6. Windwalker

    Windwalker G&G Newbie

    It's just another gun-grabbers ploy to get the sheeple to believe there is a big danger of lead poisoning caused by hunting with lead bullets so the sheeple need to contact their Congressmen asking for a national ban on the manufacture of ammo. with lead bullets.
     
  7. DWFan

    DWFan Handgunner Forum Contributor

  8. TXplt

    TXplt Gun Toting Boeing Driver Forum Contributor

    +1

    Lead metal is relatively stable and presents little inherent risk (vice TEL, paint, and the like). I've NEVER heard of lead poisoning by a bullet (unless it was moving pretty fast at the time ..........)

    Dumping venison with hungry people in the world ? Now, that's criminal.

    DWF--PBS ? really ........... :( (sorry I couldn't resist ! -- not trying to be mean)

    I wonder if Soylent Green would make your IQ drop these days.......In light of the "lead" people.
     
    Last edited: May 12, 2008
  9. DWFan

    DWFan Handgunner Forum Contributor

    Hahahahaha....pffffffffffffffffffft, fly boy.
    I do agree that dumping that meat should be a criminal offense unless it was tested and proven to be unsafe.
     
  10. If any of you want to donate to me I'll be glad to take it. Throwing away good food is a sin against God and man. I hate waste.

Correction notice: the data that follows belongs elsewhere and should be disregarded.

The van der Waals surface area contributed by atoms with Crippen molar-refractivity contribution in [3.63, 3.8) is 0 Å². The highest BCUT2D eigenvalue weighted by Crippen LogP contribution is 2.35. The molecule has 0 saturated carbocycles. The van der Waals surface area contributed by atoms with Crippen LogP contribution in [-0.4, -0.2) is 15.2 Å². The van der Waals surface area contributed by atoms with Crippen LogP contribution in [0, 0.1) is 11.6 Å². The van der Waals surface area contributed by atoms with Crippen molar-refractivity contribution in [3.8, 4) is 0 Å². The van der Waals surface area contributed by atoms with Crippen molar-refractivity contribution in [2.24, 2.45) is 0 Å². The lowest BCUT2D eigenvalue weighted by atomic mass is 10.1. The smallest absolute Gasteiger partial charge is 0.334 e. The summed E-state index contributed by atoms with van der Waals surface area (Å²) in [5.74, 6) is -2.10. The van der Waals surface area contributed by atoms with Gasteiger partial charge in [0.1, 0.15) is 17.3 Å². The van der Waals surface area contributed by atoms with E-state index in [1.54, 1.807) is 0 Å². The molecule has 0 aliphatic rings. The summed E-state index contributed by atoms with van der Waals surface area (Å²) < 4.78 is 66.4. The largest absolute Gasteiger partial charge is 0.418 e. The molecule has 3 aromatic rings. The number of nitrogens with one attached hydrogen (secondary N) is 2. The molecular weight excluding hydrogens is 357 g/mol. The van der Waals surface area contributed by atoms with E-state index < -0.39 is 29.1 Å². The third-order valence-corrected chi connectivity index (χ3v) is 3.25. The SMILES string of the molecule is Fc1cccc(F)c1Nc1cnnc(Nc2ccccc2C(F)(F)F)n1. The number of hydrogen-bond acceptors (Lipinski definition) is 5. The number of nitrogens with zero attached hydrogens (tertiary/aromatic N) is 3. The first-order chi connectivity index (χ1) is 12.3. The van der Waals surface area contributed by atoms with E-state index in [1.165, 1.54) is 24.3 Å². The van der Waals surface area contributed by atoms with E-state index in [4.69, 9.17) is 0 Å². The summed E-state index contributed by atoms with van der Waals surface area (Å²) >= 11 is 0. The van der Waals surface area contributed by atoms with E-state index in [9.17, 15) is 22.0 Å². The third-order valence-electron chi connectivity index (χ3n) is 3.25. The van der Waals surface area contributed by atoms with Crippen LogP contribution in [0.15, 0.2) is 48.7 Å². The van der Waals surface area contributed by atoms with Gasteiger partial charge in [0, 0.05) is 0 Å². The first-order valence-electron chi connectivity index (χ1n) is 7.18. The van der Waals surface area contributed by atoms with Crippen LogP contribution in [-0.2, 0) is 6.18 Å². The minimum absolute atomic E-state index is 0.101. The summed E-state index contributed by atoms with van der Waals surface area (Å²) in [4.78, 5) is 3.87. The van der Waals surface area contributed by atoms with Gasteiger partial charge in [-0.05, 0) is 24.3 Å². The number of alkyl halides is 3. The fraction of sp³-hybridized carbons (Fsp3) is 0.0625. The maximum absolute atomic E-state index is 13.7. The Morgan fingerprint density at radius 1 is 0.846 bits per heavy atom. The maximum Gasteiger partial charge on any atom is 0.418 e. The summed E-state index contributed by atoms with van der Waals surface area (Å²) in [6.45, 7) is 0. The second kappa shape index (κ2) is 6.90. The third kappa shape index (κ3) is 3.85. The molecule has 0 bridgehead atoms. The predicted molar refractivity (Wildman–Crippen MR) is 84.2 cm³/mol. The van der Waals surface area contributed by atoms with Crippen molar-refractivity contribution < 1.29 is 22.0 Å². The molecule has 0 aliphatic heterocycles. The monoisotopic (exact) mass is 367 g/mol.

11. Zen900

    Zen900 Guest

    740
    1
    ALL houses made before 1960 were painted with lead based paint. A wooden house would be painted with an exterior lead/paint mixture of as high as 60% lead. The old paint flaked to the ground and remains there virtually forever. Vinyl siding is a method of lead encapsulation, Wall paper is also aform of encapsulation. Houses are the main source of lead contamination. There is a lead breathable dust in old houses. Even the White House. So if a bird lands on the ground near an old house it then flies off with lead on the bottom of its claws. Cats and dogs track lrad into the house. House paint flakes fall off and are washed into rivers. You can see how insidious lead paint is.

    I doubt house paint will even be mentioned at this summit. BTW plastic window shades made in China today have a high lead content.

    Bullets are the least part of the lead problem but they are the easiest for liberals to target.
     
  12. Fishhead

    Fishhead G&G Evangelist

    It is criminal. It is called wanton waste, and has been a game law violation in every state I have hunted in.
     
  13. George Bruce

    George Bruce Guest

    27
    0
    the attendees should be tested for lead deficiency. I suspect they're positive.
     
  14. Windwalker, I completely agree with you. The big problem with all of it, people are actually listening to this crap and believing it without so much as a drop of evidence. At least that's what I think.

    We all know California has banned it in certain areas. What I want to know and see, is the condors that have already been poisoned or died from this? Did anyone even prove any of this or did someone cry wolf and everyone else believed without any proof?
     
  15. Fishhead

    Fishhead G&G Evangelist

    Here is what the local paper had to say on the issue. It sounds to me like the jury is still out. Near the bottom of the story is a "comments" link that is interesting reading. Enjoy


    http://www.idahostatesman.com/newsupdates/story/379932.html